2. Thanks for the proper pronunication. My adopted daughter’s middle name is Escarleth. This was her birth middle name, she is from Guatemala. I decided to keep her original middle name, but always have pronounced it with a ‘th’! Not sure I can break myself of it. I feel it ties to my name ‘Elizabeth’. Thanks again!

  3. @L – I owe you! This one was tough to unpack. I think the hardest names for me to figure out are always the ones that are evolving at this moment, but in a language other than English. (For me, at least. I can pick my way through a couple of other languages with the help of Google translate and Wiktionary … but even if I can find a name forum in the right language, I usually can’t decipher the more casual language and idiom.)

  4. I love seeing baby names used in Latin America! Thanks for doing this one, Abby!

    I lived in Mexico for a while and enjoyed all the new (for me) names.

  5. Fascinating read! Escarleth is definitely not for me, but beats the pants off the name I came across on the Gerber Baby photo contest. A little girl named Harlett.

  6. There’s a fruteria near my home that advertizes yogurth, and it took me forever to make the th = hard t pronunciation connection. So much for my 4 years of Spanish! I agree that the spelling looks atrocious, but Escarleth pronounced with a Latino accent is beautiful.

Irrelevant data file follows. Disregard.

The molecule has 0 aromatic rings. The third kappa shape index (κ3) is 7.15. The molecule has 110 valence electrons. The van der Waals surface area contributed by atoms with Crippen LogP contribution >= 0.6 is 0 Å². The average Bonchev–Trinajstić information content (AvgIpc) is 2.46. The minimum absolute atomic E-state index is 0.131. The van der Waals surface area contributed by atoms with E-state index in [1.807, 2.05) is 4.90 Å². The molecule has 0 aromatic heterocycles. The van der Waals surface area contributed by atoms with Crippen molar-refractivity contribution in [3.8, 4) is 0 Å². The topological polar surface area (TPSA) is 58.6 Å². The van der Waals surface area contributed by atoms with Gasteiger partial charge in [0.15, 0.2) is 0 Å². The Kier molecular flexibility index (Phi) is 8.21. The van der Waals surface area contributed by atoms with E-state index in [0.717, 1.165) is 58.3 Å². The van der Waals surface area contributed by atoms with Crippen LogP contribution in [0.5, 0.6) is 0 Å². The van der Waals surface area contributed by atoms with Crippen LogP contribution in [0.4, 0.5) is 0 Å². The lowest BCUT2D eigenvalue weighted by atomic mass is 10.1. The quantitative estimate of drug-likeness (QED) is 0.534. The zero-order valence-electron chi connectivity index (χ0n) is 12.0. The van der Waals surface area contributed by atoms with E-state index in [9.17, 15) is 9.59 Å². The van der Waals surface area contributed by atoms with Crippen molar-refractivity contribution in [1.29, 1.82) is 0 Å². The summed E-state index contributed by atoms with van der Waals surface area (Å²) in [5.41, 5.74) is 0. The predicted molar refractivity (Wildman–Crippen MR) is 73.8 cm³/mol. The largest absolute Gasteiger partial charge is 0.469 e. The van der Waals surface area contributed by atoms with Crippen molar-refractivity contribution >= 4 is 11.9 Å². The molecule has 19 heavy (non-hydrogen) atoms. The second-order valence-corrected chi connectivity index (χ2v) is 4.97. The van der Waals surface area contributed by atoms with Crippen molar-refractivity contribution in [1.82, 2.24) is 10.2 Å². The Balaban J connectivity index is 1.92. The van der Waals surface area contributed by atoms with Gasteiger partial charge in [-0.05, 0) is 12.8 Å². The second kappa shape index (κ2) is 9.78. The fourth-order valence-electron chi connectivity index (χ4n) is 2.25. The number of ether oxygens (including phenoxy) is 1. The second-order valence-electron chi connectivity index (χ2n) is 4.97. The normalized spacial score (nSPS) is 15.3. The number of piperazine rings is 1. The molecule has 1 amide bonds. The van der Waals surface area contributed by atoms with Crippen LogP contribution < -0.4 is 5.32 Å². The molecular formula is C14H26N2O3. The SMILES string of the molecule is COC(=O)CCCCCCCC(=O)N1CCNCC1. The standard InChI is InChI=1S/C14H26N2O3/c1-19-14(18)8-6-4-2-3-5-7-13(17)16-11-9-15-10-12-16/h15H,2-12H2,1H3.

7. I first read the name as Escargot, so it’s a no-go for me.

    I’m not a fan of Scarlett. I always thing of the Hawthorne novel first and then a novel I read in College, “Scarlet Plume”, which in this case the Scarlet character is male.

    1. HA! Laughing out loud at Escargot!

      Interesting about Scarlet as a male name. I could see it, except for the whole Southern Belle connection.

  8. Not being a Spanish speaker (in fact, I’m a big proponent for having English be the USA’s offcial language!), so while Escarleth looks fun, I’d stick with simple Scarlett Elisabeth. 😀

    Beats some of those hard to figure out Spanish names (Xochilia for example). Took me weeks to say that one right! (Zo-chil-ya she says)